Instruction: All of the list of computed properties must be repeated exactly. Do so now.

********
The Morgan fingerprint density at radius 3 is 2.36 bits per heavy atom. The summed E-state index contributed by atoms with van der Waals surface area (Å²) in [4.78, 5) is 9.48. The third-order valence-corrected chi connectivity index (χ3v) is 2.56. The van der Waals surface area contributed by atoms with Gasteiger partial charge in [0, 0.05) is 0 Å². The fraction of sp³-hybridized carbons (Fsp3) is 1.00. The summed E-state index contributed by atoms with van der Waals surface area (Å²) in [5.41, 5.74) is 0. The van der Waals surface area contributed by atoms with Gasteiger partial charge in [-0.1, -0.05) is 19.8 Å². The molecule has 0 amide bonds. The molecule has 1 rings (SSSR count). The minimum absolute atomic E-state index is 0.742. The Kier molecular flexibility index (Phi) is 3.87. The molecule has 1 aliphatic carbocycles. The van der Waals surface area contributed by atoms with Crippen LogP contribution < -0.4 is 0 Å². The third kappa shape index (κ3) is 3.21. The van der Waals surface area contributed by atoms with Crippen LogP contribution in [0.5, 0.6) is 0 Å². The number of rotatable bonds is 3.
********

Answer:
The Morgan fingerprint density at radius 3 is 2.36 bits per heavy atom. The summed E-state index contributed by atoms with van der Waals surface area (Å²) in [4.78, 5) is 9.48. The third-order valence-corrected chi connectivity index (χ3v) is 2.56. The van der Waals surface area contributed by atoms with Gasteiger partial charge in [0, 0.05) is 0 Å². The fraction of sp³-hybridized carbons (Fsp3) is 1.00. The summed E-state index contributed by atoms with van der Waals surface area (Å²) in [5.41, 5.74) is 0. The van der Waals surface area contributed by atoms with Gasteiger partial charge in [-0.1, -0.05) is 19.8 Å². The molecule has 0 amide bonds. The molecule has 1 rings (SSSR count). The minimum absolute atomic E-state index is 0.742. The Kier molecular flexibility index (Phi) is 3.87. The molecule has 1 aliphatic carbocycles. The van der Waals surface area contributed by atoms with Crippen LogP contribution < -0.4 is 0 Å². The third kappa shape index (κ3) is 3.21. The van der Waals surface area contributed by atoms with Crippen LogP contribution in [0.5, 0.6) is 0 Å². The number of rotatable bonds is 3.